Providing a Gateway to Expanded Understanding, Curiosity, and Learning

The Minnesota Humanities Center collaborates with individuals, organizations, and communities to bring transformational humanities programming into the lives of Minnesotans throughout the state. Using story as a catalyst, we produce, create, and support projects and programs that explore a range of subjects.

We believe in the power of humanities to connect people and communities, bridge differences, interpret the complexities of our world, and positively shape our collective future.

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True Crime Why We Are So Obsessed

Upcoming Events

True Crime Why We Are So Obsessed

Online
Thursday, September 24, 2020

The Minnesota Humanities Center presents a thrilling conversation about what drives the popularity of the true crime genre. Explore this intriguing phenomenon and what it says about society with a panelist of experts.

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How Can We Breathe: Elders and Youth

How Can We Breathe: Elders and Youth

Online
Thursday, October 1, 2020
In this intergenerational discussion, participants and panelists will explore how present civil rights work is tied to past efforts and how we might spark positive change as we move toward creating a more perfect union.

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Veterans' Voices Award

Veterans' Voices Award

Online
Thursday, October 8, 2020

The Veterans’ Voices Award honors the outstanding work of Minnesota’s Veterans by celebrating their poetry, prose, essays, memoirs, and writings in an online format.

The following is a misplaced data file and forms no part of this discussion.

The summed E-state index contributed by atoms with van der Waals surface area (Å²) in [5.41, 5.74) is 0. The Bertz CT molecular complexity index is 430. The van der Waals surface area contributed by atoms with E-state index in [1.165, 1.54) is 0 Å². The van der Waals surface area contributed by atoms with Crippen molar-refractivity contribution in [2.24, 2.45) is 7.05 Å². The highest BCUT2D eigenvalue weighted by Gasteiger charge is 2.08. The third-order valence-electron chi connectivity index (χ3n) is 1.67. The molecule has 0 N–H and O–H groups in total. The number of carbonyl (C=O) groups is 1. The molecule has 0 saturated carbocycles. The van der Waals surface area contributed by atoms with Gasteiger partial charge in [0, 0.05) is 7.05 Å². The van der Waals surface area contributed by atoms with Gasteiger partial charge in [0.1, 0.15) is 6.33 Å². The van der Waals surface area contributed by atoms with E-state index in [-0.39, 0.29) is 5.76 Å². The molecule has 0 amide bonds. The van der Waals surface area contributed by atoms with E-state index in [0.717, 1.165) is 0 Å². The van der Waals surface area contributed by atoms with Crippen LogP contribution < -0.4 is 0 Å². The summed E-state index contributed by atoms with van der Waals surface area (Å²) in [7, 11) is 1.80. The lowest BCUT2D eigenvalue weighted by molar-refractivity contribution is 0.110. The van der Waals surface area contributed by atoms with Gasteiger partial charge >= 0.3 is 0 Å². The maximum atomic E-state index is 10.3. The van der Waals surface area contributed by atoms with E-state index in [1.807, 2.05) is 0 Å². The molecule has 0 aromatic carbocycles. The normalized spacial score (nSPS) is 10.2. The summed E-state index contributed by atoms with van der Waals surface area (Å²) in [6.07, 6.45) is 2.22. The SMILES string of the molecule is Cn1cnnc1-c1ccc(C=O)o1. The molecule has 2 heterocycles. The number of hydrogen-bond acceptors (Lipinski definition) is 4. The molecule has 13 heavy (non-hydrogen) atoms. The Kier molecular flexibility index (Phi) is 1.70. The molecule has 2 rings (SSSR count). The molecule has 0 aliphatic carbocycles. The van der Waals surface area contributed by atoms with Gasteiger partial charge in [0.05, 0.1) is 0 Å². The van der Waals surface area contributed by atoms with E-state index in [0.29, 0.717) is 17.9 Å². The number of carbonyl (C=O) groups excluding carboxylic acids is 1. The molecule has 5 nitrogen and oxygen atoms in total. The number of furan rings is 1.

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Human-powered humanities takes all of us

See how Dakota and Ojibwe treaties with the U.S. government affected the lands and lifeways of the Indigenous peoples of the place now called Minnesota and why these binding agreements between nations still matter today.

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The Absent Narratives Resource Collection is a searchable database of ready-to-use videos, teacher guides, and readings to use in your classroom or workplace. Items included in the collection have been created or developed by MHC and its partners.

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The Bdote Memory Map began as a part of the “City Indians” multi-media installation at Ancient Traders Gallery on Franklin Avenue in Minneapolis in 2005. This resource provides better understanding about the Dakota people’s relationship to Minnesota. Educator materials are included.

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